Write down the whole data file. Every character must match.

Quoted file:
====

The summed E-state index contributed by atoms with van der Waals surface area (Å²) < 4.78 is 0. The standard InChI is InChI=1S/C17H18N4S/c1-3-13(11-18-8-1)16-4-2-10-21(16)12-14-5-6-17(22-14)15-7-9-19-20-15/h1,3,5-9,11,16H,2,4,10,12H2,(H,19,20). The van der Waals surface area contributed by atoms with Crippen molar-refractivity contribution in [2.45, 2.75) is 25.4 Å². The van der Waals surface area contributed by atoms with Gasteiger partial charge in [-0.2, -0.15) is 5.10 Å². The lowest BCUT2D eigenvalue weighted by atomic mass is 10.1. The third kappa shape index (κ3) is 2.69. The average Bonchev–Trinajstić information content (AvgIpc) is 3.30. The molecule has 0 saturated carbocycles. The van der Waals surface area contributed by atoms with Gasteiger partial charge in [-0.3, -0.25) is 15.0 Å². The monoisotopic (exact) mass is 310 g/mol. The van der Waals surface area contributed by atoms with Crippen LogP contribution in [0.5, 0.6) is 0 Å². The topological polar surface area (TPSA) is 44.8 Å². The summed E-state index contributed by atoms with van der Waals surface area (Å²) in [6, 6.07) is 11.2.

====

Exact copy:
The summed E-state index contributed by atoms with van der Waals surface area (Å²) < 4.78 is 0. The standard InChI is InChI=1S/C17H18N4S/c1-3-13(11-18-8-1)16-4-2-10-21(16)12-14-5-6-17(22-14)15-7-9-19-20-15/h1,3,5-9,11,16H,2,4,10,12H2,(H,19,20). The van der Waals surface area contributed by atoms with Crippen molar-refractivity contribution in [2.45, 2.75) is 25.4 Å². The van der Waals surface area contributed by atoms with Gasteiger partial charge in [-0.2, -0.15) is 5.10 Å². The lowest BCUT2D eigenvalue weighted by atomic mass is 10.1. The third kappa shape index (κ3) is 2.69. The average Bonchev–Trinajstić information content (AvgIpc) is 3.30. The molecule has 0 saturated carbocycles. The van der Waals surface area contributed by atoms with Gasteiger partial charge in [-0.3, -0.25) is 15.0 Å². The monoisotopic (exact) mass is 310 g/mol. The van der Waals surface area contributed by atoms with Crippen LogP contribution in [0.5, 0.6) is 0 Å². The topological polar surface area (TPSA) is 44.8 Å². The summed E-state index contributed by atoms with van der Waals surface area (Å²) in [6, 6.07) is 11.2.